Thursday, January 17, 2008

Killing Urban Representation in Ohio

Being an urban geek and a regionalist I find the deliberate political fragmentation of Ohio cities particularly galling. .

Building a Rotten Borough: Drawing the OH 3

This map shows a classic case of gerrymandering. OH 3 is drawn to ensure the Dayton metro area is divided and that a mayor of Dayton could never again become a contender for the seat. The city of Dayton is divided in half, with the east and north sides being included in a mostly rural district along the Ohio/Indiana line. Thus one has the situation of Twin Towers being in OH 3, while next door St Anne’s Hill and Huffman are in another district.

The suburb of Riverside is also divided and Huber Heights is totally removed from OH 3.

OH 3 is drawn to divide up the Dayton metro area, particularly the core county of Montgomery, and is drawn around an outer suburb/exurb voter base, but also including county seat towns and rural areas in Clinton and Highland counties that have traditional economic and media ties to Cincinnati.
Ohio: Drawing Districts to Divide Cities.

The policy of excluding urban areas from effective representation extends to Cincinnati, which has a similar two-way split, and especially to Columbus, where the third largest metro area in the state has been gerrymandered into political irrelevance by splitting it and its core county between three Congressional districts. The intent is clearly to dilute and eliminate

Kentucky: Representation via Regional Districts.

Kentucky offers a stark contrast. Kentucky has divided government so one party could not dominate redistricting. The result was compromise, with districting being done on a regional basis, reflecting to some extent the traditional regional divisions of the state.

Note that redistricting did not deliberately split and carve up urban areas. Instead, the largest city in the state retained its own district, KY 3, with some shaving off of rural and suburban areas to address the declining population of the core county. The subtracted areas have a similar sociocultural characteristics to areas in the adjacent district to which they were added.

In the case of KY 6, the district is a classic example of a regional district drawn around a core city and its economic sphere of influence. This is the outer and inner Bluegrass region, centered on Lexington, but including bits of the Knobs region.

Note that this district does not divide Lexington and Fayette County, but instead divides rural counties at the outer parts of the district. The concept here is that the closer one is to Lexington and its ring of county seat town towns (the Inner Bluegrass) the more connected one is the regional economy, in terms of employment, travel, and shopping.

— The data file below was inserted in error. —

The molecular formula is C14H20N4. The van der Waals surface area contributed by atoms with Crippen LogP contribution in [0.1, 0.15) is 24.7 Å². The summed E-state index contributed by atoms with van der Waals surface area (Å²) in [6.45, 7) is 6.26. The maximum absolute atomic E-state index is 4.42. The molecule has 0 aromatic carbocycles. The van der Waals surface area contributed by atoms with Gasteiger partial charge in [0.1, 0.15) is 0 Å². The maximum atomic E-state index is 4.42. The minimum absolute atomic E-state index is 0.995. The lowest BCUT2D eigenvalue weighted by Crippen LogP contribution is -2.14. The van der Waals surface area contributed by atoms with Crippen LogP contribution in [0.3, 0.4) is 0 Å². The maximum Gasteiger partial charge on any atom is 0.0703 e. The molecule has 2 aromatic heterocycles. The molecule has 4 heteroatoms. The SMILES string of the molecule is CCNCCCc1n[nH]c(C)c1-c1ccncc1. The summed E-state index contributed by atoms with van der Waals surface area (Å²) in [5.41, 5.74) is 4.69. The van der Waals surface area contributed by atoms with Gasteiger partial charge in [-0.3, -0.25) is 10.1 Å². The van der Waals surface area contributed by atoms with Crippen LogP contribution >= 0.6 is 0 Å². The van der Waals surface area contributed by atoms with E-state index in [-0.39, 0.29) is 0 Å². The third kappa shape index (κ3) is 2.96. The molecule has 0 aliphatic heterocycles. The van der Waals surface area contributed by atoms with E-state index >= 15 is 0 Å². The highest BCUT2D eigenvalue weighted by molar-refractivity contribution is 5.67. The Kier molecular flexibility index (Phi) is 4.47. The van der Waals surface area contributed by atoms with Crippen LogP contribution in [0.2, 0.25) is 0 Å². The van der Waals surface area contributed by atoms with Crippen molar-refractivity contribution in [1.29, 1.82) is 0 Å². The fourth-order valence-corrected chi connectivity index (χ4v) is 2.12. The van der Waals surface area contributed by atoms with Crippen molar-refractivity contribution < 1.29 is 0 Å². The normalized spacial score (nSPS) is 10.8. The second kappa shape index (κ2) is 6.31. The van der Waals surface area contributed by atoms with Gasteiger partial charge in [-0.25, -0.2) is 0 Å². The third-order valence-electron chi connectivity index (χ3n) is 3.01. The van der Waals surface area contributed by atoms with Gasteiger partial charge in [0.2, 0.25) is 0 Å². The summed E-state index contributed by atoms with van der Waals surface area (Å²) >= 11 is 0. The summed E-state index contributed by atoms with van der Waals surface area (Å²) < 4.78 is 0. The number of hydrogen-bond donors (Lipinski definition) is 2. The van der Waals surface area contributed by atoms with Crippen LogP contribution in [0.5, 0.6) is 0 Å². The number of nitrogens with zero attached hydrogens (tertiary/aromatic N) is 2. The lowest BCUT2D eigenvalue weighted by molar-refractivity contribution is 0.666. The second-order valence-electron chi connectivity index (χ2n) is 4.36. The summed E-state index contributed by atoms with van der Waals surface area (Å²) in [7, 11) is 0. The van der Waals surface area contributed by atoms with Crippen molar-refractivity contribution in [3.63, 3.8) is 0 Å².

One could imagine some fine tuning of the Kentucky approach, particularly around Louisville (adding out-of-county suburban areas rather than subtracting in-county areas) but it appears sound at heart.

The Political Psychology of the American Rotten Borough.

The Ohio approach is particularly insidious. Refer to the previous thread where I show the differences in election results between OH 3 and KY 3. Note how, compared to KY3, OH 3 isn’t a true two party system as there is only token opposition from one party. By drawing a district to guarantee a majority to one party the turnout for the excluded party will become progressivly suppressed as citizen see voting is pointless and opt out of the process.

The excluded party eventually becomes irrelevant, fielding token candidates or no candidates at all, as the district evolves into a one-party system. Incumbents stay incumbent until they retire.

As it isn’t worth wasting the gas to drive to the polls to vote against (or even for) an incument
participation wanes (except for reliable voting blocs), and the represenative can pretty much ignore his constituents, focusing on issues of interest to the local oligarchs and national interest groups, who are his or her political funders.


Greg Hunter said...
This comment has been removed by the author.
Greg Hunter said...

Perfect. I think your analysis is spot on and the stuff is quite amazing as it appears to have been done to limit choice and based on my empirical evidence KY is doing better as a State than Ohio. I wonder if Gerrymandering allows only mediocre people to advance to the legislature from Ohio. It seems to me one can link the supposed underlying racism against the Mosque in Sugarcreek with the same mindset that Gerrymandered Ohio. Divide and Conquer. I

Anonymous said...

I understand the point about "splitting" the urban area, and so depriving it of what presumably would be a more Democratic, urban oriented representative. I also think its ridiculous for anyone to be expected to adequately represent a district as strung out as the one running along the Ohio River all of the way from Portsmouth to Youngstown---or even the 7th, which covers Springfield almost to Zanesville, going around "under" Columbus.

BUT, I wonder whether it can be shown that the Dayton metropolitan area is worse off for effectively having THREE members of Congress with a vested interest in supporting the area (putting aside whether you like them or not)---Boehner, Turner and Hobson---all have to pay some attention to the Dayton region. It may be a backward way of looking at the issue, and I know it wasn't the intention of the gerrymandering, but could it actually be of some benefit from a regional perspective??

Admin said...

If you think Ohio is bad, take a look at Texas!